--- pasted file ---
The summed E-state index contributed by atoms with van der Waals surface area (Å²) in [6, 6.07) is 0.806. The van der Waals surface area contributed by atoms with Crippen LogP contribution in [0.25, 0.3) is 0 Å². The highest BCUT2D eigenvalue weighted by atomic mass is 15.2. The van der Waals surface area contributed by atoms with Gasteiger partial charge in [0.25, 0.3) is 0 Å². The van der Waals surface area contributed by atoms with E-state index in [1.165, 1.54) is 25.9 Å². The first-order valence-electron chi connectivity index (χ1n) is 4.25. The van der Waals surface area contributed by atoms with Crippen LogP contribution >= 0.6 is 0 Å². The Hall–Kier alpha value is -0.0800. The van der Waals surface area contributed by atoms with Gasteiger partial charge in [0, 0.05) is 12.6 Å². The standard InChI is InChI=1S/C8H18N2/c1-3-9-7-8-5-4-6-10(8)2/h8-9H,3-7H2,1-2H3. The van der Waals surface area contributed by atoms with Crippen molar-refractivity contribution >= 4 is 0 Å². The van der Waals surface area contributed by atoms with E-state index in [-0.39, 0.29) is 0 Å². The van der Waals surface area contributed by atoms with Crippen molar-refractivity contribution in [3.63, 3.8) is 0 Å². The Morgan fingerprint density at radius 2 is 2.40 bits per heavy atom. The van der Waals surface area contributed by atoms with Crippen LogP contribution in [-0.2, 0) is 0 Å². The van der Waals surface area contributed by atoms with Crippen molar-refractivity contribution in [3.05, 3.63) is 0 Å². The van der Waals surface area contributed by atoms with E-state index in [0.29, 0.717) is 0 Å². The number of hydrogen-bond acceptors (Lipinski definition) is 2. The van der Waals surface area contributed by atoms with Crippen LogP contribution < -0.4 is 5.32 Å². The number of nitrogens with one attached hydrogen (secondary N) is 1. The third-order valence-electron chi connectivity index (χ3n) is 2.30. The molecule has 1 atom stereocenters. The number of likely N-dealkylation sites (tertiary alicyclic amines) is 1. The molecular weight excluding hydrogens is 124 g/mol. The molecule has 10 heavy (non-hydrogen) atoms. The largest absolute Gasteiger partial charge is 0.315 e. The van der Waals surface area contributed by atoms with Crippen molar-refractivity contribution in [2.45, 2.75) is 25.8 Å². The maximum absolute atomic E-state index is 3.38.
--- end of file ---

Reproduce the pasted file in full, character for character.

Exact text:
The summed E-state index contributed by atoms with van der Waals surface area (Å²) in [6, 6.07) is 0.806. The van der Waals surface area contributed by atoms with Crippen LogP contribution in [0.25, 0.3) is 0 Å². The highest BCUT2D eigenvalue weighted by atomic mass is 15.2. The van der Waals surface area contributed by atoms with Gasteiger partial charge in [0.25, 0.3) is 0 Å². The van der Waals surface area contributed by atoms with E-state index in [1.165, 1.54) is 25.9 Å². The first-order valence-electron chi connectivity index (χ1n) is 4.25. The van der Waals surface area contributed by atoms with Crippen LogP contribution >= 0.6 is 0 Å². The Hall–Kier alpha value is -0.0800. The van der Waals surface area contributed by atoms with Gasteiger partial charge in [0, 0.05) is 12.6 Å². The standard InChI is InChI=1S/C8H18N2/c1-3-9-7-8-5-4-6-10(8)2/h8-9H,3-7H2,1-2H3. The van der Waals surface area contributed by atoms with Crippen molar-refractivity contribution >= 4 is 0 Å². The van der Waals surface area contributed by atoms with E-state index in [-0.39, 0.29) is 0 Å². The van der Waals surface area contributed by atoms with Crippen molar-refractivity contribution in [3.63, 3.8) is 0 Å². The Morgan fingerprint density at radius 2 is 2.40 bits per heavy atom. The van der Waals surface area contributed by atoms with Crippen LogP contribution in [-0.2, 0) is 0 Å². The van der Waals surface area contributed by atoms with Crippen molar-refractivity contribution in [3.05, 3.63) is 0 Å². The van der Waals surface area contributed by atoms with E-state index in [0.29, 0.717) is 0 Å². The number of hydrogen-bond acceptors (Lipinski definition) is 2. The van der Waals surface area contributed by atoms with Crippen LogP contribution < -0.4 is 5.32 Å². The number of nitrogens with one attached hydrogen (secondary N) is 1. The third-order valence-electron chi connectivity index (χ3n) is 2.30. The molecule has 1 atom stereocenters. The number of likely N-dealkylation sites (tertiary alicyclic amines) is 1. The molecular weight excluding hydrogens is 124 g/mol. The molecule has 10 heavy (non-hydrogen) atoms. The largest absolute Gasteiger partial charge is 0.315 e. The van der Waals surface area contributed by atoms with Crippen molar-refractivity contribution in [2.45, 2.75) is 25.8 Å². The maximum absolute atomic E-state index is 3.38.